Among the more painful moments for Mark Zuckerberg in his second day of Capitol Hill grilling was the angry dressing-down he got from Rep. John Sarbanes. The Maryland Democrat zeroed in not on Facebook’s relationship with the data analytics firm Cambridge Analytica, but on the fact that Facebook (like Twitter and Google) had employees embedded with the Trump campaign to help craft its digital advertising strategy. For free.
That arrangement may have violated long-standing campaign finance rules that prohibit even in-kind donations from private companies to candidates. Perhaps more than any exchange Zuckerberg had with lawmakers, it is a clear reminder that everyone—including the big tech companies—would benefit from better, clearer rules.
Sarbanes’ questions were prompted by revelations in an October 2017 peer-reviewed study that documented the role employees from Facebook, Twitter, and Google played in “actively shaping campaign communications through their close collaboration with political staffers” on the Trump campaign. The companies have said they offered the same services to the Clinton campaign, which apparently declined the same level of help. That turned out to be a big mistake.
Both Trump and Clinton spent millions on Facebook ads, but the company’s own internal analysis concluded that Trump’s campaign, developed with the help of Facebook employees, was far more targeted and complex than Clinton’s, and “better leveraged Facebook’s ability to optimize for outcomes.” In the new world our campaigns have entered, in which behavioral algorithms can spin data collected by social media platforms on their billions of users into political gold, that gave the Trump campaign a critical advantage.
Companies like Facebook are not supposed to provide valuable services for free to presidential campaigns. Under federal law, if you provide goods or services to a campaign without charging fair market value, it’s classified as a contribution “in-kind.” Corporations have been prohibited from making such contributions since the days of Standard Oil. This is one area of campaign finance law that’s fairly rock-solid even in the post-Citizens United, dark money-fueled free-for-all that now characterizes US campaigns.
It probably doesn’t matter (at least for purposes of campaign finance law) that Facebook offered Clinton the same service. Campaign contribution rules do exempt certain benefits (like price discounts) offered to both political and nonpolitical customers as part of a company’s “ordinary course of business.” But it seems doubtful that the sort of tailored assistance Facebook provided to the Trump campaign would qualify.
Of course, Facebook didn’t necessarily want Trump to win. Despite the bromides about connecting the world, Facebook is in the business of selling ads, and it offered this service to help it do just that. The company’s obviously commercial motivations could create enough gray area to provide it with some cover (especially since tech companies reportedly helped the Obama and Romney campaigns in 2012 without being called out).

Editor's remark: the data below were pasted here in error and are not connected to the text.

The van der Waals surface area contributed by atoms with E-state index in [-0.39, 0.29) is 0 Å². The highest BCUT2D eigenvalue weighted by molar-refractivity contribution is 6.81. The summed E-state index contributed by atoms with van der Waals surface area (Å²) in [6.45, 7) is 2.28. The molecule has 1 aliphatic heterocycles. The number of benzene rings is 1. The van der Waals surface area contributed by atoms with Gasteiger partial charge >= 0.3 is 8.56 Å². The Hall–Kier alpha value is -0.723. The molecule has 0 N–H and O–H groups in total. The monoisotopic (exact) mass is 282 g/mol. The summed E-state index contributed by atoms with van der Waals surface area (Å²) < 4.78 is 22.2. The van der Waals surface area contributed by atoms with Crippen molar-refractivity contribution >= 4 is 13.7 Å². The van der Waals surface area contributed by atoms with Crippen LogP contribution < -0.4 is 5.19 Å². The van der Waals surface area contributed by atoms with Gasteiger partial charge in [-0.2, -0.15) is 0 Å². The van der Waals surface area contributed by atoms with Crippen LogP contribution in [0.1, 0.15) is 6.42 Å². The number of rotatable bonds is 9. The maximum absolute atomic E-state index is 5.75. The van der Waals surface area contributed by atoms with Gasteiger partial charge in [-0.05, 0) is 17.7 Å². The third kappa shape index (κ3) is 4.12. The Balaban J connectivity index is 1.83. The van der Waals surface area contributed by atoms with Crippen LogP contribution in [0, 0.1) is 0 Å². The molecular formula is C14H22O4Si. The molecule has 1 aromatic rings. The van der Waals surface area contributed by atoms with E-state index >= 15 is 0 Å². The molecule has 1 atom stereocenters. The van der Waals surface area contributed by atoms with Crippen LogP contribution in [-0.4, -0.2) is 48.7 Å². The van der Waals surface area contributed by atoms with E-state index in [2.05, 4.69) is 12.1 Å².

Even if Facebook broke the law, however, it’s far from clear the restrictions makes sense in this case. We arguably want companies like Facebook to work with campaigns and help them mobilize their supporters. That could, for example, result in more people turning out to vote and in more small-dollar donations to help counter the baleful influence of super PACs and shadowy dark-money groups that raise their millions from a handful of megadonors.
The bottom line is that Facebook’s business model is profoundly different from that of the print and broadcast media companies that used to dominate the political ad market. Left completely unregulated, that model poses significant risks to our political system. But existing rules, many of which are decades old, can often be a poor fit for technology that’s still, in the grand scheme of things, quite new.
It’s time to bring campaign spending and other laws governing Facebook’s conduct into the digital age. Zuckerberg made clear this week that he agrees—as he should, since whatever benefits Facebook gleaned from its relationships with the Trump campaign and Cambridge Analytica pale in comparison to the roiling PR disaster the company now faces.
Facebook and Twitter have both announced their support for the federal Honest Ads Act, a package of reforms that would bring more transparency to political ads on the Internet and help combat foreign meddling in our elections. As this week’s theatrics make clear, though, there is much more to do. It is in Facebook’s best interest, as much as anyone’s, to have clear rules of the road for everyone to follow. Hopefully the company and its Silicon Valley peers will take that lesson to heart.